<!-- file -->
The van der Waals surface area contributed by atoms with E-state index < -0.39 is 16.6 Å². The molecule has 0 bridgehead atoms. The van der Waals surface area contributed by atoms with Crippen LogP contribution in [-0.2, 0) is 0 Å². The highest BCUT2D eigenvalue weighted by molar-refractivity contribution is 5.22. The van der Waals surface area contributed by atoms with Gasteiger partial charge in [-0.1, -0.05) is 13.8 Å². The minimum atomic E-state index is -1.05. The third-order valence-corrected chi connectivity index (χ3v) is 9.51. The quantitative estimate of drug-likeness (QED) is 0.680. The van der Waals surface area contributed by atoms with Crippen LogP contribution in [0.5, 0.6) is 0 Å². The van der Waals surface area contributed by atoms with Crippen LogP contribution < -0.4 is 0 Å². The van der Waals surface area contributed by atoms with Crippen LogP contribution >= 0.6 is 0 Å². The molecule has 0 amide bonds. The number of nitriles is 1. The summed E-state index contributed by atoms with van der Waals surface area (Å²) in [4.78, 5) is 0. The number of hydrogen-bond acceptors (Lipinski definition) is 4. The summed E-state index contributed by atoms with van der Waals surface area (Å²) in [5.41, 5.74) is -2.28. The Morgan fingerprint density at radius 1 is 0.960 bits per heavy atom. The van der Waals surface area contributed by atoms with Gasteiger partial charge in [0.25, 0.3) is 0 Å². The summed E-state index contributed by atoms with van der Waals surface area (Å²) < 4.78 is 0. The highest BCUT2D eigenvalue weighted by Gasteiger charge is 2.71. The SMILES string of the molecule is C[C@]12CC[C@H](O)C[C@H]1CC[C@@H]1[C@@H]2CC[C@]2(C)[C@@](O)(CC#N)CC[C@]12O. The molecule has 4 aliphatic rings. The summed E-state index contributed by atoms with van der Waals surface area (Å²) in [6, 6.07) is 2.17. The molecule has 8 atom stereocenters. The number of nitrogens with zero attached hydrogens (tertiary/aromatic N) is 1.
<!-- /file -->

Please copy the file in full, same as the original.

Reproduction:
The van der Waals surface area contributed by atoms with E-state index < -0.39 is 16.6 Å². The molecule has 0 bridgehead atoms. The van der Waals surface area contributed by atoms with Crippen LogP contribution in [-0.2, 0) is 0 Å². The highest BCUT2D eigenvalue weighted by molar-refractivity contribution is 5.22. The van der Waals surface area contributed by atoms with Gasteiger partial charge in [-0.1, -0.05) is 13.8 Å². The minimum atomic E-state index is -1.05. The third-order valence-corrected chi connectivity index (χ3v) is 9.51. The quantitative estimate of drug-likeness (QED) is 0.680. The van der Waals surface area contributed by atoms with Crippen LogP contribution in [0.5, 0.6) is 0 Å². The van der Waals surface area contributed by atoms with Crippen LogP contribution < -0.4 is 0 Å². The van der Waals surface area contributed by atoms with Crippen LogP contribution >= 0.6 is 0 Å². The molecule has 0 amide bonds. The number of nitriles is 1. The summed E-state index contributed by atoms with van der Waals surface area (Å²) in [4.78, 5) is 0. The number of hydrogen-bond acceptors (Lipinski definition) is 4. The summed E-state index contributed by atoms with van der Waals surface area (Å²) in [5.41, 5.74) is -2.28. The Morgan fingerprint density at radius 1 is 0.960 bits per heavy atom. The van der Waals surface area contributed by atoms with Gasteiger partial charge in [0.25, 0.3) is 0 Å². The summed E-state index contributed by atoms with van der Waals surface area (Å²) < 4.78 is 0. The highest BCUT2D eigenvalue weighted by Gasteiger charge is 2.71. The SMILES string of the molecule is C[C@]12CC[C@H](O)C[C@H]1CC[C@@H]1[C@@H]2CC[C@]2(C)[C@@](O)(CC#N)CC[C@]12O. The molecule has 4 aliphatic rings. The summed E-state index contributed by atoms with van der Waals surface area (Å²) in [6, 6.07) is 2.17. The molecule has 8 atom stereocenters. The number of nitrogens with zero attached hydrogens (tertiary/aromatic N) is 1.